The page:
restricted access Seventy Years of Whittier Biographies: 1882-1952
In lieu of an abstract, here is a brief excerpt of the content:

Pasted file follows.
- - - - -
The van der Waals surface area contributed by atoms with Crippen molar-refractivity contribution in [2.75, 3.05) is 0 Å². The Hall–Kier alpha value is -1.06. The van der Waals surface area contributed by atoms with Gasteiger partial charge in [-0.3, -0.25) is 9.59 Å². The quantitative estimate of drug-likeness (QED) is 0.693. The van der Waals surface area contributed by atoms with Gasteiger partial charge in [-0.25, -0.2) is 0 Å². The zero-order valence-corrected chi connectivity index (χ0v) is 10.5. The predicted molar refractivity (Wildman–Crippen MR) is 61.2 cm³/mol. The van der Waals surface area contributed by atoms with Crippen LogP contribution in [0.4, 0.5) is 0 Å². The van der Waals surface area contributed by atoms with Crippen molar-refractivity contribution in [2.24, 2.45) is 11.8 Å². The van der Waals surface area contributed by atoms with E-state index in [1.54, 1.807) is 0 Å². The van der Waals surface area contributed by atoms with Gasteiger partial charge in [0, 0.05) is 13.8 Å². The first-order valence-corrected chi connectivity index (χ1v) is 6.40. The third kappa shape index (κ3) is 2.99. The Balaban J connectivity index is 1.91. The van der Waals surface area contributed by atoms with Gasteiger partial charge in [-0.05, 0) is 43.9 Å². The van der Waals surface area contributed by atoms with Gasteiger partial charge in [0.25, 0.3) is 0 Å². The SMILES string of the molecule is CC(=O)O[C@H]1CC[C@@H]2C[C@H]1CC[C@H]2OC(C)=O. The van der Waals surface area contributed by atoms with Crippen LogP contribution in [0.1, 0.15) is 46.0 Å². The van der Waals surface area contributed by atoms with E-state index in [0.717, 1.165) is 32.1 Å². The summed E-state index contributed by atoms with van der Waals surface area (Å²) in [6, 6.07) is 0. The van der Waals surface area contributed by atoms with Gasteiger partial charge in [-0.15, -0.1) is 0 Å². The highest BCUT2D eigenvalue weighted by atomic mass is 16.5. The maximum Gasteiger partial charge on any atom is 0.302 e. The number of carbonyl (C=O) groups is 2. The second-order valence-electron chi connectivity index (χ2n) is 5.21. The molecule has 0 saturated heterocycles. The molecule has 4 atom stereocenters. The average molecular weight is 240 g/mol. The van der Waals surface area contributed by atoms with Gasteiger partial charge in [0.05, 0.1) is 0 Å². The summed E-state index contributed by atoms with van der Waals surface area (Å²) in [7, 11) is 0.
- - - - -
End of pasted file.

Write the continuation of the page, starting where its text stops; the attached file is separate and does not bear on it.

The BULLETIN of Friends Historical Association VoL 43Spring Number, 1954No. 1 SEVENTY YEARS OF WHITTIER BIOGRAPHIES 1882-1952 By Edward D. Snyder* I. The Biographies as a Group THE self-imposed task of reading all the book-length biographies of Whittier has turned out to be the most interesting literary experience of my life. It has been a little like reading Browning's long poem The Ring and the Book, where the same story is told over and over by different people. With each re-telling, Browning's story gets more interesting and at the same time each narrator unconsciously reveals his own character. So to a large extent with my study of Whittier: I have found that the story of his life never gets tiresome , while many of the biographers reveal amazing facets of their own personalities. It is my purpose in this article to show the special features of each biography and, in many cases, to show why the book was written. But first let me mention a few large impressions which have forced themselves on my attention while doing this reading. The biographies as a group show that throughout the sixty-odd years since Whittier's death, there has been a persistent interest in his life. This is not a sectarian prejudice—few of the biographies are by Quakers—it is something much more universal. People are fascinated to discover what a tremendous influence Whittier had * Professor of English, Haverford College. 1 2 Bulletin of Friends Historical Association on so many different people, and in such diverse matters—despite two heavy handicaps: his lack of formal education and his inability to speak in public. How did he get General Fremont to step aside and clear the way for Lincoln's renomination in 1864? That is a long story. How did he stir Lincoln to writing the Emancipation Proclamation? That is a short one: he wrote one poem, "Ein Feste Burg." How did this third-class rhymester turn into the poet who wrote the most moving of our religious poems and the immortal "Snow-Bound"? These are the puzzles that make Whittier biography fascinating both to write and to read. Furthermore, Whittier lived the Quaker way of life very deeply and intelligently, and he disseminated many of the finest seeds of Quakerism throughout the English-speaking world. Let me quote from the late Rufus Jones on Whittier's standing among Friends: It is my sober judgment that John Greenleaf Whittier grasped more steadily, felt more profoundly, and interpreted more adequately the essential aspects of the Quaker life and faith during the fifty years of his creative period, from 1830 to 1880, than did any other person in the American Society of Friends of that half century. I am unable, furthermore, to think of any English Friend of those same years who saw as clearly or who expressed with equal wisdom and balance the universal significance of the central Quaker principles.1 The foregoing are probably the main reasons why Whittier has been so important to so many people over so many years. But as efforts toward internationalism grow stronger, Whittier grows more important year by year. This point, which many people overlook, was emphasized as early as 1908 by Bliss Perry in an inspired passage from which I quote a part: The race-question transcends any academic inquiry as to what ought to have been done in 1866. It affects the North as well as the South, it touches the daily life of all of our citizens, individually , politically, humanly. It moulds the child's conception of democracy. It tests the faith of the adult. It is by no means an American problem only. The relation of the white with the yellow and black races is an urgent question all around the globe. The present unrest in India, the wars in Africa, the struggle between Japan and Russia, the national reconstruction 1 "Whittier's Fundamental Religious Faith," in Howard H. Brinton, ed., Byways in Quaker History (Wallingford, Pennsylvania, 1944), p. 19. Seventy Years of Whittier Biographies3 of China, the sensitiveness of both Canadian and Californian to Oriental immigration, are impressive signs that the adjustment of race-differences is...